Those who don’t learn from history, the saying goes, are doomed to repeat it. In the musical On the Eve, that message goes further. It’s not enough to merely learn from history; it’s also important to create — to make music and art, sculpt and intelligently put words together, not to mention be inspired by those who have done the same — to have a more meaningful journey through history. Indeed, to propel it.
In creating On the Eve, the husband-and-wife team of Seth and Shawn Magill of the local band Home by Hovercraft, along with local actor and writer Michael Federico, have heeded their own advice. The show, which had an acclaimed workshop incarnation in 2012 in Dallas and is now enjoying its professional world premiere at Theatre Three, again directed by Jeffrey Schmidt, will go down as an important work of art created in our own cosmic back yard.
A neat description is tough. The first act is set on the eve of the French Revolution, as brothers Joseph (Montgomery Sutton) and Etienne (Drew Wall) are inventing the hot-air balloon, which will carry certain characters, including a tired-of-bleeding Statue (Maryam Baig), into the future, a post-apocalyptic world also known as the second act. Actors playing major characters in the first act, including Marie Antoinette (a terrific Martha Harms), her King Louis (a bumbling Ian Ferguson) and Joseph’s ignored wife, Simone (Jenny Ledel), become contemporary doppelgangers, reinforcing the ideas of rebirth and rediscovery — or second chances. History, learned from.
There are always those who will try and stop these crazy creators, including a narrator called Talking Man (a flamboyant and in-control Gregory Lush), a nagging mother (Kristin McCollum) and a mad scientist (Anastasia Munoz) — all critics in their own way. Luckily, there’s a time-traveling hero, Chase Spacegrove, (Seth Magill), whose special powers include the gift of great hair.
You’d be forgiven for some confusion — it’s a lot to process, plus there’s all that stuff on the stage, above it and on the walls behind the audience in T3’s in-the-round space. As visually designed by Schmidt (scenic) and Bruce R. Coleman (costumes), it’s an oddly harmonious clutter, though. The transition to a larger space and configuration doesn’t always work; the dancers are lost when they’re behind the band, and the glorious, cathartic visual surprise at the end isn’t quite as exciting in this space (maybe it’s because, for me, it’s the second time seeing it).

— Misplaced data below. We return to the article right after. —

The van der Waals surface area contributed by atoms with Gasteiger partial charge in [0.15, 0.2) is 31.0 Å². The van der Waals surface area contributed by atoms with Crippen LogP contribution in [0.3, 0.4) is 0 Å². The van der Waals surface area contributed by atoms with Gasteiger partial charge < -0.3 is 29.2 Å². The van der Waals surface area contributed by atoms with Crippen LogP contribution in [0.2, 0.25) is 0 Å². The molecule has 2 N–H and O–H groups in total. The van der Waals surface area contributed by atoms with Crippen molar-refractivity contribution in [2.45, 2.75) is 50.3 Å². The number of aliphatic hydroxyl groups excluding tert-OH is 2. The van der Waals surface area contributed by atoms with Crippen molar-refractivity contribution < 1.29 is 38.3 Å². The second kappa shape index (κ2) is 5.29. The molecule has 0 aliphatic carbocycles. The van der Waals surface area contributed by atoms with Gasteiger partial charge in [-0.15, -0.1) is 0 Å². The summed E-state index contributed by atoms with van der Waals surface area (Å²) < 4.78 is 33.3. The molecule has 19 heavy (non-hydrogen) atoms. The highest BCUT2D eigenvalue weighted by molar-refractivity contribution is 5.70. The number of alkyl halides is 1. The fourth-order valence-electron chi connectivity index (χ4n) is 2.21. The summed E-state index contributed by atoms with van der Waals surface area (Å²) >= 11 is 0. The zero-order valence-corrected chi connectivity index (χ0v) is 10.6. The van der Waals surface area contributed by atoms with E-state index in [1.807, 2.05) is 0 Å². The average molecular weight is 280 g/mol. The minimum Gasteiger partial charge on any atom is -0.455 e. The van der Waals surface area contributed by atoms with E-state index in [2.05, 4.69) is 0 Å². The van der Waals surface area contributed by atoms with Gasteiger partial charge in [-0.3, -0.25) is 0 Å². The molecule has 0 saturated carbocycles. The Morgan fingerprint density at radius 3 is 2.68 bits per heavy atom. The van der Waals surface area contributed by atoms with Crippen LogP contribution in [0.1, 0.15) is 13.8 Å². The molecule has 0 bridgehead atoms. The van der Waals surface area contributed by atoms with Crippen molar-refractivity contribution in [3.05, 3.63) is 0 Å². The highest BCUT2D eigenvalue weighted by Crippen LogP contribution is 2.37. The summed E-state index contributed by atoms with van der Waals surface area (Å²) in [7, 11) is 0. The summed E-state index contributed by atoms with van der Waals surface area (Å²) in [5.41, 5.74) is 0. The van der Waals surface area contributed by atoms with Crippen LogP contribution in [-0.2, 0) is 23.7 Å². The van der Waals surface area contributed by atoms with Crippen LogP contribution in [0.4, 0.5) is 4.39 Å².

You could probably spend hours arguing whether On the Eve is a musical or a play with songs, but either way, they’re really awesome songs. Most of them come from Home by Hovercraft’s 2013 album, Are We Chameleons?, with another, Stop the Noise, from an earlier EP, Seams. A new song, the high-energy Veneers, has been added, but it feels out of place lyrically.
Musical director Shawn Magill, sporting wings, leads from her keyboards in one corner, with the band, comprising drums, mandolin, cello, xylophone — everything but guitar — and even a tuba, making a late appearance in the show. Another interesting musical element is a signature of HXH’s sound: Irish clogging (Shannon McCauley and Abbey Magill) used as percussion, accenting Max Hartman on drums.
Did I mention the songs are awesome? They don’t always propel the action, as with more traditional musicals, but they do express themes, such as the hauntingly lovely Modernized and Stop the Noise. And while many of these voices aren’t traditional musical theater vocals, they work beautifully to capture a charismatic, rock experience.
The actors step out of the action and grab a hand-held microphone to sing, as if to say, “This is my moment!” with backing vocals performed at mike stands at the stage’s corners. Seth Magill, who fronts HXH, has a sound, look and swagger that’s reminiscent of Roxy Music-era Bryan Ferry.
In recent years, it’s been said by many that North Texas is in the midst of a theatrical golden age, producing its best work ever. On the Eve leads that revolution, charging with the weapon of original thought to fight against stasis and, worse, mediocrity. The lyrics of the song In Hand profess “I hear the machines and here’s what they say/conform conform obey obey.”
No chance of that.